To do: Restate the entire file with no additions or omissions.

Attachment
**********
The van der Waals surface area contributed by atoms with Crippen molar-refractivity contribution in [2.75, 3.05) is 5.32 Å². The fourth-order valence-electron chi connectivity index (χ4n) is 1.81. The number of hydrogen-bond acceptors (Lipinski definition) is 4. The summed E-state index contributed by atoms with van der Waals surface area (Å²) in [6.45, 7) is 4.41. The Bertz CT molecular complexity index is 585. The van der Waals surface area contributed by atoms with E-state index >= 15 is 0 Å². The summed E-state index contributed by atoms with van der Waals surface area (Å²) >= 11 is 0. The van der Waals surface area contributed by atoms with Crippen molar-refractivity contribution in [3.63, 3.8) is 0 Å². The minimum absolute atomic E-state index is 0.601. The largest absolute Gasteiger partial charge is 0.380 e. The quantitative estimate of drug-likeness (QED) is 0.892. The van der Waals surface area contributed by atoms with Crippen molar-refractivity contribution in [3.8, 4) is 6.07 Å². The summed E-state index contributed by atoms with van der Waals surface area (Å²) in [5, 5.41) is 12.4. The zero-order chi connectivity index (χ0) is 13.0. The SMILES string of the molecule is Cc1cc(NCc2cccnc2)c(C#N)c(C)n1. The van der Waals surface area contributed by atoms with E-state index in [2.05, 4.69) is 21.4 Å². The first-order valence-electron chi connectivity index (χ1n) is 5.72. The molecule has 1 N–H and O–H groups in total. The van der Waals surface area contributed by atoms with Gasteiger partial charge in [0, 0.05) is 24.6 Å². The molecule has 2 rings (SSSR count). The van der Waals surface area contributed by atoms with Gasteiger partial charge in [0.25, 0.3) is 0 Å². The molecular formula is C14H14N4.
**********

The van der Waals surface area contributed by atoms with Crippen molar-refractivity contribution in [2.75, 3.05) is 5.32 Å². The fourth-order valence-electron chi connectivity index (χ4n) is 1.81. The number of hydrogen-bond acceptors (Lipinski definition) is 4. The summed E-state index contributed by atoms with van der Waals surface area (Å²) in [6.45, 7) is 4.41. The Bertz CT molecular complexity index is 585. The van der Waals surface area contributed by atoms with E-state index >= 15 is 0 Å². The summed E-state index contributed by atoms with van der Waals surface area (Å²) >= 11 is 0. The van der Waals surface area contributed by atoms with Crippen molar-refractivity contribution in [3.63, 3.8) is 0 Å². The minimum absolute atomic E-state index is 0.601. The largest absolute Gasteiger partial charge is 0.380 e. The quantitative estimate of drug-likeness (QED) is 0.892. The van der Waals surface area contributed by atoms with Crippen molar-refractivity contribution in [3.8, 4) is 6.07 Å². The summed E-state index contributed by atoms with van der Waals surface area (Å²) in [5, 5.41) is 12.4. The zero-order chi connectivity index (χ0) is 13.0. The SMILES string of the molecule is Cc1cc(NCc2cccnc2)c(C#N)c(C)n1. The van der Waals surface area contributed by atoms with E-state index in [2.05, 4.69) is 21.4 Å². The first-order valence-electron chi connectivity index (χ1n) is 5.72. The molecule has 1 N–H and O–H groups in total. The van der Waals surface area contributed by atoms with Gasteiger partial charge in [0, 0.05) is 24.6 Å². The molecule has 2 rings (SSSR count). The van der Waals surface area contributed by atoms with Gasteiger partial charge in [0.25, 0.3) is 0 Å². The molecular formula is C14H14N4.